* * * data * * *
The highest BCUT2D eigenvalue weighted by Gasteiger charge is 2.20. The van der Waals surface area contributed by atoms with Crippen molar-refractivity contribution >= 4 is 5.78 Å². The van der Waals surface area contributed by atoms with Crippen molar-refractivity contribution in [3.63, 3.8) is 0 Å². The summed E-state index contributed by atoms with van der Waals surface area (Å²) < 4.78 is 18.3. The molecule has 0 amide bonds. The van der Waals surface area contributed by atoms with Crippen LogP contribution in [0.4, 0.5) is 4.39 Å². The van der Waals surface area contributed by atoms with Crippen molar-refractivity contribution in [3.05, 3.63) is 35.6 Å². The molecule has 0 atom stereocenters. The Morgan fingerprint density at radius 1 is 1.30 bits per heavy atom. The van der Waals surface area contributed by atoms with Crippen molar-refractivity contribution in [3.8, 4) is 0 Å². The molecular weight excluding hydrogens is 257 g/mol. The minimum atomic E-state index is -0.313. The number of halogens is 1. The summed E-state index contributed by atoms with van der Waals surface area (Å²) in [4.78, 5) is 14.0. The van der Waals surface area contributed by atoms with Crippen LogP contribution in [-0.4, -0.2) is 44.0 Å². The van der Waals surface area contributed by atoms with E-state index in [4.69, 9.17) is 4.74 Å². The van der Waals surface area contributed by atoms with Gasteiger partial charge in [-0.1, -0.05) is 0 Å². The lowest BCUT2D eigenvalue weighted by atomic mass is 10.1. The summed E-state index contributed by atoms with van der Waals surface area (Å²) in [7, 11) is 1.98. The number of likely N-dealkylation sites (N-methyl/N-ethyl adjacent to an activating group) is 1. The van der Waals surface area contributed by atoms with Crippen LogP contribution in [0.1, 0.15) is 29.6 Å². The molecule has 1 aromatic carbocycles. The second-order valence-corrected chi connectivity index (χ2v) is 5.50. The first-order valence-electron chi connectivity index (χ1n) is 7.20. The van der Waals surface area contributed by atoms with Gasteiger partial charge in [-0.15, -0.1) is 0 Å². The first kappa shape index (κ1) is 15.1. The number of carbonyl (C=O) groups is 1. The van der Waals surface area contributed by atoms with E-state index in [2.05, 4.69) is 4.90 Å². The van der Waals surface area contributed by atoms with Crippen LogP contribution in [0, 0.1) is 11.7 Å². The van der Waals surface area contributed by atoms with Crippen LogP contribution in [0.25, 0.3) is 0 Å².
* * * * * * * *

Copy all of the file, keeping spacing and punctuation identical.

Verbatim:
The highest BCUT2D eigenvalue weighted by Gasteiger charge is 2.20. The van der Waals surface area contributed by atoms with Crippen molar-refractivity contribution >= 4 is 5.78 Å². The van der Waals surface area contributed by atoms with Crippen molar-refractivity contribution in [3.63, 3.8) is 0 Å². The summed E-state index contributed by atoms with van der Waals surface area (Å²) < 4.78 is 18.3. The molecule has 0 amide bonds. The van der Waals surface area contributed by atoms with Crippen LogP contribution in [0.4, 0.5) is 4.39 Å². The van der Waals surface area contributed by atoms with Crippen molar-refractivity contribution in [3.05, 3.63) is 35.6 Å². The molecule has 0 atom stereocenters. The Morgan fingerprint density at radius 1 is 1.30 bits per heavy atom. The van der Waals surface area contributed by atoms with Crippen molar-refractivity contribution in [3.8, 4) is 0 Å². The molecular weight excluding hydrogens is 257 g/mol. The minimum atomic E-state index is -0.313. The number of halogens is 1. The summed E-state index contributed by atoms with van der Waals surface area (Å²) in [4.78, 5) is 14.0. The van der Waals surface area contributed by atoms with Crippen LogP contribution in [-0.4, -0.2) is 44.0 Å². The van der Waals surface area contributed by atoms with E-state index in [4.69, 9.17) is 4.74 Å². The van der Waals surface area contributed by atoms with Gasteiger partial charge in [-0.1, -0.05) is 0 Å². The lowest BCUT2D eigenvalue weighted by atomic mass is 10.1. The summed E-state index contributed by atoms with van der Waals surface area (Å²) in [7, 11) is 1.98. The number of likely N-dealkylation sites (N-methyl/N-ethyl adjacent to an activating group) is 1. The van der Waals surface area contributed by atoms with Crippen LogP contribution in [0.1, 0.15) is 29.6 Å². The molecule has 1 aromatic carbocycles. The second-order valence-corrected chi connectivity index (χ2v) is 5.50. The first-order valence-electron chi connectivity index (χ1n) is 7.20. The van der Waals surface area contributed by atoms with Gasteiger partial charge in [-0.15, -0.1) is 0 Å². The first kappa shape index (κ1) is 15.1. The number of carbonyl (C=O) groups is 1. The van der Waals surface area contributed by atoms with E-state index in [2.05, 4.69) is 4.90 Å². The van der Waals surface area contributed by atoms with Crippen LogP contribution in [0, 0.1) is 11.7 Å². The van der Waals surface area contributed by atoms with Crippen LogP contribution in [0.25, 0.3) is 0 Å².